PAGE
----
Thomas Kestler: How Imagination Takes Power. The Motivational Foundations of Collective Action in Social Movement Mobilization. [Abstract]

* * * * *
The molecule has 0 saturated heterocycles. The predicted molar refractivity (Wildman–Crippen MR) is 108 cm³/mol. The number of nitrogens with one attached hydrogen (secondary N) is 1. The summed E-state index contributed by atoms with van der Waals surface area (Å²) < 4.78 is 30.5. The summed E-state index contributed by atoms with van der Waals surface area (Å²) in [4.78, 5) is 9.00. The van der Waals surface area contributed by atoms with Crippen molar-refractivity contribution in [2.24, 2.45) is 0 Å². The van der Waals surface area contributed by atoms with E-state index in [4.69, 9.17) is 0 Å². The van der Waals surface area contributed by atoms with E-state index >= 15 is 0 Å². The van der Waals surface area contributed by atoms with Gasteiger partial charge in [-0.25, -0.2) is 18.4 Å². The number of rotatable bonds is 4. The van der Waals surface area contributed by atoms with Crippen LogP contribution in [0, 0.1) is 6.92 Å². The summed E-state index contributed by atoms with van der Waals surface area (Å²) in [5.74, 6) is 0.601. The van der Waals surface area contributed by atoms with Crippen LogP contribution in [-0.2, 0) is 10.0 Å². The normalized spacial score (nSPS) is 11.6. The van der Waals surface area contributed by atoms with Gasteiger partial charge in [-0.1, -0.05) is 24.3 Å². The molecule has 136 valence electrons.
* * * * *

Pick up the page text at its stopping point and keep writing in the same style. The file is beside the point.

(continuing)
The foundations of collective action and agency in large groups remain a challenging theoretical problem. Why are individuals willing to contribute to a common goal, even though their contribution may have little impact? This paper aims to answer this question by explicating the motivational mechanisms that facilitate collective action and elucidating the underlying conditions and processes using social movement mobilization as an example. The mechanisms responsible for modifying motivation and action orientations in large-scale collective action are explicated at the level of individual structures of intentionality and specified as imagination and plural self-awareness. These mechanisms create the mental prerequisites for collective action by modifying two crucial determinants of action orientations: self-efficacy and intentional control. Recurring to the case of the German environmental movement, we demonstrate that collective agency arises when a shared imaginary takes shape, and plural self-awareness gives way to common action orientations through the catalyzing effect of an external synchronizing stimulus.